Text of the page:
amongst 8th graders, boys and girls, is on the increase at least
by 50% (SAMHSA, 1998; University of Michigan Institute for Social
Research-Monitoring the Future, 1998).
Overall, drugs are part of experimentation and risk taking for
during the period of early and late adolescence. In some instances
young people have viewed experimentation with drugs and other
substances as a way of negotiating developmental transitions
(Maggs, 1997; Peltzer & Phaswana, 1999; Silbereisen &
Reitzle, 1992). Studies undertaken in different countries in
the 1990s show that persons who use and abuse drugs are starting
at a younger age (pre-teens). Also drugs are used and abused
by children and youth from all socio-economic and racial/ethnic
backgrounds. From the tables cited in this presentation and
from the studies conducted on the youth/adolescence and drugs,
this population is vulnerable. These young people may later,
in their late teens and early adulthood use harder drugs like
heroin and cocaine. They maybe more frequently involved in criminal
activities that should generate income to feed the habit or
the addiction (Baker, 1998; National Center on Addiction and
Substance Abuse, 1994, 1997; Salmelainen, 1995; Trimboli &
Coumarelos, 1998). The issue of drugs and youth should be viewed
and tackled in relation to a number of social, economic, cultural
and political factors. Any intervention, process or plan cannot
be treated in isolation of other factors. As Gerstein and Harwood
aptly note " Drug treatment is not a single entity but
a variety of different approaches to different populations and
goals." (1990, p.132, Trimboli & Coumarelos, 1998,
III. CONCEPTUAL AND PHILOSOPHICAL FRAMEWORK
This paper is informed by the conceptual and philosophical framework
of social development. It views young people as a critical component
of any population or society and as a crucial asset in the development
of human capital globally. It emphasizes a proactive focus wherein
social change processes and social service programmes should
not be primarily about responding to crises and providing perpetual
remedial interventions but rather should focus on areas of prevention
and socialization. The well-being of societies, amongst other
things, hinges on stable and healthy socio-economic development
programmes. In the context of social development, prevention
and socialization are other dimensions that are critical in
addressing environmental issues of substance and drug abuse,
especially among children and young people .
This paper is also informed by the view that young people form
a critical component of any population or society. Children
and young people are crucial assets in the development of human
capital and are social change agents within the particular stages
of human development (late childhood and adolescence).
Studies and statistics show that drug abuse is linked to other
social problems, namely, child neglect, poverty, social pressures
and traumas, crime and HIV/AIDS (Baker, 1998; Flowers, 1999;
National Center on Addiction and Substance Abuse, 1994, 1997;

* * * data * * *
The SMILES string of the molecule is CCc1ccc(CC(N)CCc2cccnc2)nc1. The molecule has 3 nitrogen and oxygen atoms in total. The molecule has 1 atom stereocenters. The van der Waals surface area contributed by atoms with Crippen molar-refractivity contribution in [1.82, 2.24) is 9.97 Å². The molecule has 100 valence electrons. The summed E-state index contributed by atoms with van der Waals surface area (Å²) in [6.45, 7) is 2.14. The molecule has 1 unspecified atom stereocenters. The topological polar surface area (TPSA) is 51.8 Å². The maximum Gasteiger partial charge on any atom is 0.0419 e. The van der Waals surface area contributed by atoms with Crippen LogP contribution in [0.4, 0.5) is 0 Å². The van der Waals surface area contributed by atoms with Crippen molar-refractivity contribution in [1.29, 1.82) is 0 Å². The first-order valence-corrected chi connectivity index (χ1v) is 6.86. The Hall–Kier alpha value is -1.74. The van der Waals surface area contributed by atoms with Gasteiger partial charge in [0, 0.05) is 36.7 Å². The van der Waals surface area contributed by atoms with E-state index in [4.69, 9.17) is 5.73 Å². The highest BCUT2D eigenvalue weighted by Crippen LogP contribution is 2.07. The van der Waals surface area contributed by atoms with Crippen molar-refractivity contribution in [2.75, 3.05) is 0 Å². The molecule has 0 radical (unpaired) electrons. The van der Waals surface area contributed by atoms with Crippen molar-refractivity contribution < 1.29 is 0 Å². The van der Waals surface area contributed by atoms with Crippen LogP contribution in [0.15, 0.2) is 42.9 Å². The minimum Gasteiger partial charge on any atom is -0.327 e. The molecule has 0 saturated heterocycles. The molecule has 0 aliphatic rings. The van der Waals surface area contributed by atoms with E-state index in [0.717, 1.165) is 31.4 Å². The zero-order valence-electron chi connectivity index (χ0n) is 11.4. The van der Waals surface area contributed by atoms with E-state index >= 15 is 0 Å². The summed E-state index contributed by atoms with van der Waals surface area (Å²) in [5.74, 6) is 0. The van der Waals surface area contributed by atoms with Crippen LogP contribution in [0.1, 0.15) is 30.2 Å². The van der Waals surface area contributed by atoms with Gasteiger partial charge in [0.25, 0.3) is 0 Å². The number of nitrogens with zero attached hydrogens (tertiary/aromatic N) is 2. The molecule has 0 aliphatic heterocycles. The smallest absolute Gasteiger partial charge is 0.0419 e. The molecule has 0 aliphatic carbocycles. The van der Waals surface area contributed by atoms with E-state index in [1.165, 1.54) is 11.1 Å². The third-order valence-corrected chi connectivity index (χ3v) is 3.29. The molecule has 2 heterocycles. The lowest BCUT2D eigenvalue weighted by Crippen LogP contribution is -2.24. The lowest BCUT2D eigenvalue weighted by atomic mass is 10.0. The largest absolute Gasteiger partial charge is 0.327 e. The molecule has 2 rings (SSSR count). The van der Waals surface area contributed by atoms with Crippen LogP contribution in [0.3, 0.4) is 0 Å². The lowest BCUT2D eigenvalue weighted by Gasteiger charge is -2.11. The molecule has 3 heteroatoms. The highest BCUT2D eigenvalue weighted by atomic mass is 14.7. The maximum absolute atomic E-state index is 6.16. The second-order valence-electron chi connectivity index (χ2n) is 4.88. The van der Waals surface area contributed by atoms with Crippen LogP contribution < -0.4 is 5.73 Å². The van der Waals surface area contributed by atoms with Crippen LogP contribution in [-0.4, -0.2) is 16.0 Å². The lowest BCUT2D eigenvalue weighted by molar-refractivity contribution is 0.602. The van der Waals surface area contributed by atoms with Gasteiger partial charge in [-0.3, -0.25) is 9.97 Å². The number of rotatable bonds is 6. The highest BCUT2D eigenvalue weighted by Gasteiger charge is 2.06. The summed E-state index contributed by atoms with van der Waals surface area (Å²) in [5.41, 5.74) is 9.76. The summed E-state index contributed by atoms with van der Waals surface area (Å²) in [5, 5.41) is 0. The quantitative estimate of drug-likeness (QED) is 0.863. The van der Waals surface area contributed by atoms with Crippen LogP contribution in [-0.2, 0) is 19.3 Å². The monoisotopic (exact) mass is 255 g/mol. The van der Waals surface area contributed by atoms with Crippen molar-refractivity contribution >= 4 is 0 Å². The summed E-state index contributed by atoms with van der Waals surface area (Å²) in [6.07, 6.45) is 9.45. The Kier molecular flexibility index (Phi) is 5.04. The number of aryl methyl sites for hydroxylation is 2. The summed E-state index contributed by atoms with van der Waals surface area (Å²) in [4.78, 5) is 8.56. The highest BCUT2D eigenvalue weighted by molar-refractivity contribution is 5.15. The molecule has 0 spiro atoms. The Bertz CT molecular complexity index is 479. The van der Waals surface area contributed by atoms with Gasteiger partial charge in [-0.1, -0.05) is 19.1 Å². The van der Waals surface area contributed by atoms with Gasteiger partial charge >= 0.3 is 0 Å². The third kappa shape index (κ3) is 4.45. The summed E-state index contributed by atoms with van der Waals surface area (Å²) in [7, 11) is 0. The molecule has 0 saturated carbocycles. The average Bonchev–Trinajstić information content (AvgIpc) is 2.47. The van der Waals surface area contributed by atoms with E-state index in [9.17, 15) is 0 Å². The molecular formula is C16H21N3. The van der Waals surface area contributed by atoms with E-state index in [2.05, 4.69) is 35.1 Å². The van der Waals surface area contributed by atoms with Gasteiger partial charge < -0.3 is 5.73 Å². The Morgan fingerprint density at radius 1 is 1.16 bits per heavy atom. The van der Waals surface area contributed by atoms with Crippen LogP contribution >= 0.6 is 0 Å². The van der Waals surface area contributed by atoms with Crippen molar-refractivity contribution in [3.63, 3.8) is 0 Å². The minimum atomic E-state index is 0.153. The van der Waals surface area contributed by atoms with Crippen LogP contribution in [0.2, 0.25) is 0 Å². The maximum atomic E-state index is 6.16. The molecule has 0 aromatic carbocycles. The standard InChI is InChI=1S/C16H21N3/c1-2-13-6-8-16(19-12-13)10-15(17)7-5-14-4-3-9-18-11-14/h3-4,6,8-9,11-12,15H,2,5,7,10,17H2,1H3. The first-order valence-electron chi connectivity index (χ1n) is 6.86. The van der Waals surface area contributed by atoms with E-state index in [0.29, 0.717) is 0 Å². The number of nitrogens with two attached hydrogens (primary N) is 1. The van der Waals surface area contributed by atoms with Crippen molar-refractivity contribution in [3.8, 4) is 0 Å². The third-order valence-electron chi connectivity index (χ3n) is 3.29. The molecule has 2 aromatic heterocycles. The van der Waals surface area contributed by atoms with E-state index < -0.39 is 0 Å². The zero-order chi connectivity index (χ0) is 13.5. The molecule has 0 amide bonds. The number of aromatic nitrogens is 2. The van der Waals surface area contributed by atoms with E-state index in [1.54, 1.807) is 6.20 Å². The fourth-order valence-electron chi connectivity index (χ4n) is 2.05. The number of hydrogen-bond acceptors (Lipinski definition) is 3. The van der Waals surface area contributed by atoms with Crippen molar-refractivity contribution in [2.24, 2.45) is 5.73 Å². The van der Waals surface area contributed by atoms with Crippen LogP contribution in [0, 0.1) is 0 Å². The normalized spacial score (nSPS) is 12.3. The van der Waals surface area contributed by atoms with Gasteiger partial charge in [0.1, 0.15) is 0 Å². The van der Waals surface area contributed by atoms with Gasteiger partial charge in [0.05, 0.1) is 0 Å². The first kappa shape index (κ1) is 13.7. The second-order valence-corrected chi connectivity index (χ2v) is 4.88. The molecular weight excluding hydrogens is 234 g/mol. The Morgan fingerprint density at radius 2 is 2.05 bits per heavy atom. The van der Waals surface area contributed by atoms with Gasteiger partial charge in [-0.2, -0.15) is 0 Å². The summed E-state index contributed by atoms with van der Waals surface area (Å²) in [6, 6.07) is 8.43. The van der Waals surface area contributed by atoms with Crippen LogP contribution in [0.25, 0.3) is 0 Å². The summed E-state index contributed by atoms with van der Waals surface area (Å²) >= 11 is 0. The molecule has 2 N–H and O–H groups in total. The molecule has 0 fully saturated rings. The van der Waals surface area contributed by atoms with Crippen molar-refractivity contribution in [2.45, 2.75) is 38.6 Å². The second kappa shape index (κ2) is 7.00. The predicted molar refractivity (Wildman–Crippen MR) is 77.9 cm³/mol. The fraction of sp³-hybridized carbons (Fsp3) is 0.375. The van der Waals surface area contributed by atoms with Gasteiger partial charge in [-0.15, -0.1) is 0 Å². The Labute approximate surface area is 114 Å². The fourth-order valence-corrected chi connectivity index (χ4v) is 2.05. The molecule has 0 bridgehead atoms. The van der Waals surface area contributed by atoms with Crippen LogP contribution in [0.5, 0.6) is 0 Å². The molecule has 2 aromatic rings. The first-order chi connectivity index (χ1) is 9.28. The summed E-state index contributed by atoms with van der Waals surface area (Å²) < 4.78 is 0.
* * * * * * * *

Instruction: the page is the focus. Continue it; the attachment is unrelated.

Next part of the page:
Salmelainen, 1995;Trimboli & Coumarelos, 1998). It is therefore
not surprising that children and young people in some of the
rehabilitative programmes cited in this paper have behavioural
problems in the school system or are mandated by the criminal
justice to be in the programmes. Children and young people in
poor or materially deprived communities are therefore more vulnerable
to drug use or other socially unacceptable behaviours related
to drugs and substance abuse. Studies show that some of the
crimes committed by young people are frequently a result of
the need for the money to support their drug habits and addictions
(Baker, 1998; Flowers, 1999; National Center on Addiction and
Substance Abuse, 1994, 1997; Salmelainen, 1995; Trimboli &
Coumarelos, 1998). Not only does alcohol and drug abuse influence
the social problems above, it also threatens the fundamentals
of the social fabric of societies such as values, beliefs, and
cultural systems; and can cause a range of mental illnesses
which are not necessarily reversible. In my opinion social resources
and social service programmes in an ongoing developmental social
change process are viewed as tools of growth, prevention of
social ills, creation of opportunities and mechanisms by which
excellence and quality of life can be achieved.
The theory of socio-cultural change - risk and protective factors,
as posited by Trommsdorff (2000), is used to argue that the
individuals are shaped and nurtured by the context and quality
of the social environment in which they are nurtured and socialised
(Appendix A). This theoretical
perspective suggests individual development takes place within
distal (that is political), and proximal (income and family
structure) contexts. During the life course, different aspects
of the environment are important for the socio emotional and
cognitive development of the individual. Within the change contexts
or the social environment, the individual is expected to develop
attachment (working model), self-efficacy and problem solving
abilities. The family and peer group function as the social
resource systems for the individual. The individual goes through
the psychological, social, cognitive, emotional and motivational
developmental processes. The developmental outcomes or negotiated
changes are: a) an individual with self-efficacy (belief system);
b) self-esteem; c) social competence; d) planning/problem solving
and decision-making. A preventive and developmental approach
in addressing problems of drug and substance use and abuse will
therefore be mindful of this theoretical perspective. On the
basis of Trommsdorff (2000) theory, individual development and